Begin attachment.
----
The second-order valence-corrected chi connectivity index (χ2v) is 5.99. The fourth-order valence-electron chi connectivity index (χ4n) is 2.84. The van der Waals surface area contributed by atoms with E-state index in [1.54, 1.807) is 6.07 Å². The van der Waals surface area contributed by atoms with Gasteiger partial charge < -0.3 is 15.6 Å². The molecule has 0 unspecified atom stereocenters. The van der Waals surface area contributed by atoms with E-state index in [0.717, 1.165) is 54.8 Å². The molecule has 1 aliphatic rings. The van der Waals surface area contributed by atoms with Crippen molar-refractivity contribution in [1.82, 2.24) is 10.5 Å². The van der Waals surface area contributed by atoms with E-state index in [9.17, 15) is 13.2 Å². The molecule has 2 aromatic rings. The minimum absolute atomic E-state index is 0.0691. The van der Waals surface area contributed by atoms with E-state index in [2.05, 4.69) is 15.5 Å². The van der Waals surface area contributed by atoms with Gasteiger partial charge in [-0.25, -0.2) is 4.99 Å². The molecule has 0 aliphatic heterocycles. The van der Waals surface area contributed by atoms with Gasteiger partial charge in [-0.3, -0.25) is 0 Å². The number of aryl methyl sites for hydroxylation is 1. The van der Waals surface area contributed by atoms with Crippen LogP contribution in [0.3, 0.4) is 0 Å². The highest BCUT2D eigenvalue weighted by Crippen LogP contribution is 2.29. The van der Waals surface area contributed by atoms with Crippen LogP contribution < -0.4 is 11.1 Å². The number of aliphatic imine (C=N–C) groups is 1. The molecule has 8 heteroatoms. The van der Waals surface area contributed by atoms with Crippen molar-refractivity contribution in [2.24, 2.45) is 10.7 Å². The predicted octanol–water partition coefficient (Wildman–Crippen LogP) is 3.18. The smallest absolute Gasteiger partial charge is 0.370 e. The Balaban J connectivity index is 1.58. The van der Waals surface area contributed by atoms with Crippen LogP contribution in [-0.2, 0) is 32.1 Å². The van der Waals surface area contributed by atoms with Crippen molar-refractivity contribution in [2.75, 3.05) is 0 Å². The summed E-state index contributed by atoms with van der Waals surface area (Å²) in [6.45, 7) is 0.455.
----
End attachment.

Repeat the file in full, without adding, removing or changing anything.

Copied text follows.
The second-order valence-corrected chi connectivity index (χ2v) is 5.99. The fourth-order valence-electron chi connectivity index (χ4n) is 2.84. The van der Waals surface area contributed by atoms with E-state index in [1.54, 1.807) is 6.07 Å². The van der Waals surface area contributed by atoms with Gasteiger partial charge < -0.3 is 15.6 Å². The molecule has 0 unspecified atom stereocenters. The van der Waals surface area contributed by atoms with E-state index in [0.717, 1.165) is 54.8 Å². The molecule has 1 aliphatic rings. The van der Waals surface area contributed by atoms with Crippen molar-refractivity contribution in [1.82, 2.24) is 10.5 Å². The van der Waals surface area contributed by atoms with E-state index in [9.17, 15) is 13.2 Å². The molecule has 2 aromatic rings. The minimum absolute atomic E-state index is 0.0691. The van der Waals surface area contributed by atoms with E-state index in [2.05, 4.69) is 15.5 Å². The van der Waals surface area contributed by atoms with Gasteiger partial charge in [-0.25, -0.2) is 4.99 Å². The molecule has 0 aliphatic heterocycles. The van der Waals surface area contributed by atoms with Gasteiger partial charge in [-0.3, -0.25) is 0 Å². The number of aryl methyl sites for hydroxylation is 1. The van der Waals surface area contributed by atoms with Crippen LogP contribution in [0.3, 0.4) is 0 Å². The highest BCUT2D eigenvalue weighted by Crippen LogP contribution is 2.29. The van der Waals surface area contributed by atoms with Crippen LogP contribution < -0.4 is 11.1 Å². The number of aliphatic imine (C=N–C) groups is 1. The molecule has 8 heteroatoms. The van der Waals surface area contributed by atoms with Crippen molar-refractivity contribution in [2.24, 2.45) is 10.7 Å². The predicted octanol–water partition coefficient (Wildman–Crippen LogP) is 3.18. The smallest absolute Gasteiger partial charge is 0.370 e. The Balaban J connectivity index is 1.58. The van der Waals surface area contributed by atoms with Crippen LogP contribution in [-0.2, 0) is 32.1 Å². The van der Waals surface area contributed by atoms with Crippen molar-refractivity contribution in [2.75, 3.05) is 0 Å². The summed E-state index contributed by atoms with van der Waals surface area (Å²) in [6.45, 7) is 0.455.